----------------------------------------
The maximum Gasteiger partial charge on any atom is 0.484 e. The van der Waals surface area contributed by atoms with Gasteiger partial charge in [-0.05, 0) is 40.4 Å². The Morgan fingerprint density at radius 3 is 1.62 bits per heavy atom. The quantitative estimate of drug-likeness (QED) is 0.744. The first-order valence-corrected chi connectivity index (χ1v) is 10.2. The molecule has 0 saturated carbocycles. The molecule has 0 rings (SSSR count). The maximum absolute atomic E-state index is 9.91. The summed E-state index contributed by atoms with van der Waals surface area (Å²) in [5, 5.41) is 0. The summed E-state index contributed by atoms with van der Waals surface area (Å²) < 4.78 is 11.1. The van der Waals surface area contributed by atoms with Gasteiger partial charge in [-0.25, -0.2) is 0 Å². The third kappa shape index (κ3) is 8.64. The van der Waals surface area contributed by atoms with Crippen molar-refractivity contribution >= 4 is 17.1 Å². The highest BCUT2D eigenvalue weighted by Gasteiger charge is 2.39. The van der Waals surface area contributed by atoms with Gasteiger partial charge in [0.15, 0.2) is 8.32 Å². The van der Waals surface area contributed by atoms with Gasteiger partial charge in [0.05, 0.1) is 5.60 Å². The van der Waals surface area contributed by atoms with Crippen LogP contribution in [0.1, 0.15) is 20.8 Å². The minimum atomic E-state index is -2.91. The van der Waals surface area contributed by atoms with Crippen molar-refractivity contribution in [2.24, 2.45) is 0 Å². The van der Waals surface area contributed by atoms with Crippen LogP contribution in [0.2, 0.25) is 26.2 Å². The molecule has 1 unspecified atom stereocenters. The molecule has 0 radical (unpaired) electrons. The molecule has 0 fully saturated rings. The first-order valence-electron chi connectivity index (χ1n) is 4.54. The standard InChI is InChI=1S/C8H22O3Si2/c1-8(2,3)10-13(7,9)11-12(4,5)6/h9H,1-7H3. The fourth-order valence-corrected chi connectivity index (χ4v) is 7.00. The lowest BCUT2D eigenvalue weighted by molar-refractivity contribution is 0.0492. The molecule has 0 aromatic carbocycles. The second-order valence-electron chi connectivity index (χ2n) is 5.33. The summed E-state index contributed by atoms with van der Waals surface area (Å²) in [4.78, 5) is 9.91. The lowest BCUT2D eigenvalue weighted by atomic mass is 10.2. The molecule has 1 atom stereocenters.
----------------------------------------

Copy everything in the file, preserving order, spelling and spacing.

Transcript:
The maximum Gasteiger partial charge on any atom is 0.484 e. The van der Waals surface area contributed by atoms with Gasteiger partial charge in [-0.05, 0) is 40.4 Å². The Morgan fingerprint density at radius 3 is 1.62 bits per heavy atom. The quantitative estimate of drug-likeness (QED) is 0.744. The first-order valence-corrected chi connectivity index (χ1v) is 10.2. The molecule has 0 saturated carbocycles. The molecule has 0 rings (SSSR count). The maximum absolute atomic E-state index is 9.91. The summed E-state index contributed by atoms with van der Waals surface area (Å²) in [5, 5.41) is 0. The summed E-state index contributed by atoms with van der Waals surface area (Å²) < 4.78 is 11.1. The van der Waals surface area contributed by atoms with Gasteiger partial charge in [-0.25, -0.2) is 0 Å². The third kappa shape index (κ3) is 8.64. The van der Waals surface area contributed by atoms with Crippen molar-refractivity contribution >= 4 is 17.1 Å². The highest BCUT2D eigenvalue weighted by Gasteiger charge is 2.39. The van der Waals surface area contributed by atoms with Gasteiger partial charge in [0.15, 0.2) is 8.32 Å². The van der Waals surface area contributed by atoms with Gasteiger partial charge in [0.05, 0.1) is 5.60 Å². The van der Waals surface area contributed by atoms with Crippen LogP contribution in [0.1, 0.15) is 20.8 Å². The minimum atomic E-state index is -2.91. The van der Waals surface area contributed by atoms with Crippen molar-refractivity contribution in [2.24, 2.45) is 0 Å². The van der Waals surface area contributed by atoms with Crippen LogP contribution in [0.2, 0.25) is 26.2 Å². The molecule has 1 unspecified atom stereocenters. The molecule has 0 radical (unpaired) electrons. The molecule has 0 fully saturated rings. The first-order valence-electron chi connectivity index (χ1n) is 4.54. The standard InChI is InChI=1S/C8H22O3Si2/c1-8(2,3)10-13(7,9)11-12(4,5)6/h9H,1-7H3. The fourth-order valence-corrected chi connectivity index (χ4v) is 7.00. The lowest BCUT2D eigenvalue weighted by molar-refractivity contribution is 0.0492. The molecule has 0 aromatic carbocycles. The second-order valence-electron chi connectivity index (χ2n) is 5.33. The summed E-state index contributed by atoms with van der Waals surface area (Å²) in [4.78, 5) is 9.91. The lowest BCUT2D eigenvalue weighted by atomic mass is 10.2. The molecule has 1 atom stereocenters.